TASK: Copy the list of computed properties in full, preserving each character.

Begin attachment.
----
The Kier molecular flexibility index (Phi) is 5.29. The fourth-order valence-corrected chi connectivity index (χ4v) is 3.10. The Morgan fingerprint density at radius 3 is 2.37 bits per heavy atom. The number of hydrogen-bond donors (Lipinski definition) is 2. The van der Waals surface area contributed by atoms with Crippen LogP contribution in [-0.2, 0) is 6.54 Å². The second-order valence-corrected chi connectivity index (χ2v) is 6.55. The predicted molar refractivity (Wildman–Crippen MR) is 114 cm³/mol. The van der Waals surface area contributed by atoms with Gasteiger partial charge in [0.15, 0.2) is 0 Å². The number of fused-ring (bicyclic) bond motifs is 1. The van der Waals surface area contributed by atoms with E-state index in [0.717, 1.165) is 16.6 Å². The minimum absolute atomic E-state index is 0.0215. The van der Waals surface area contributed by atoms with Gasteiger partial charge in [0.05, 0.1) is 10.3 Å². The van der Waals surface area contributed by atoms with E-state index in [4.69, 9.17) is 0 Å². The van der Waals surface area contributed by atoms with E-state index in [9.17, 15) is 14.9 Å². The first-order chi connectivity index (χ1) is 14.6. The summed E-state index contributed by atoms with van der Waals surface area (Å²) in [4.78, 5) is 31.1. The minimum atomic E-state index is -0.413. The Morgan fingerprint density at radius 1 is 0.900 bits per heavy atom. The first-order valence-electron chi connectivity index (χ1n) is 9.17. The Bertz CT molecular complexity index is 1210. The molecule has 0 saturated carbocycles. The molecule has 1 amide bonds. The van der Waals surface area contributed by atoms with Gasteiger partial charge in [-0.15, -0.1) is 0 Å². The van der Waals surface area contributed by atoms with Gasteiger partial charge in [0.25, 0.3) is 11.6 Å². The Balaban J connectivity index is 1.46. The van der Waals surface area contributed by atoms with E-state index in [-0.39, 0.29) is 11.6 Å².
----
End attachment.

The Kier molecular flexibility index (Phi) is 5.29. The fourth-order valence-corrected chi connectivity index (χ4v) is 3.10. The Morgan fingerprint density at radius 3 is 2.37 bits per heavy atom. The number of hydrogen-bond donors (Lipinski definition) is 2. The van der Waals surface area contributed by atoms with Crippen LogP contribution in [-0.2, 0) is 6.54 Å². The second-order valence-corrected chi connectivity index (χ2v) is 6.55. The predicted molar refractivity (Wildman–Crippen MR) is 114 cm³/mol. The van der Waals surface area contributed by atoms with Gasteiger partial charge in [0.15, 0.2) is 0 Å². The number of fused-ring (bicyclic) bond motifs is 1. The van der Waals surface area contributed by atoms with E-state index in [0.717, 1.165) is 16.6 Å². The minimum absolute atomic E-state index is 0.0215. The van der Waals surface area contributed by atoms with Gasteiger partial charge in [0.05, 0.1) is 10.3 Å². The van der Waals surface area contributed by atoms with E-state index in [4.69, 9.17) is 0 Å². The van der Waals surface area contributed by atoms with E-state index in [9.17, 15) is 14.9 Å². The first-order chi connectivity index (χ1) is 14.6. The summed E-state index contributed by atoms with van der Waals surface area (Å²) in [4.78, 5) is 31.1. The minimum atomic E-state index is -0.413. The Morgan fingerprint density at radius 1 is 0.900 bits per heavy atom. The first-order valence-electron chi connectivity index (χ1n) is 9.17. The Bertz CT molecular complexity index is 1210. The molecule has 0 saturated carbocycles. The molecule has 1 amide bonds. The van der Waals surface area contributed by atoms with Gasteiger partial charge in [-0.15, -0.1) is 0 Å². The van der Waals surface area contributed by atoms with Gasteiger partial charge in [0.25, 0.3) is 11.6 Å². The Balaban J connectivity index is 1.46. The van der Waals surface area contributed by atoms with E-state index in [-0.39, 0.29) is 11.6 Å².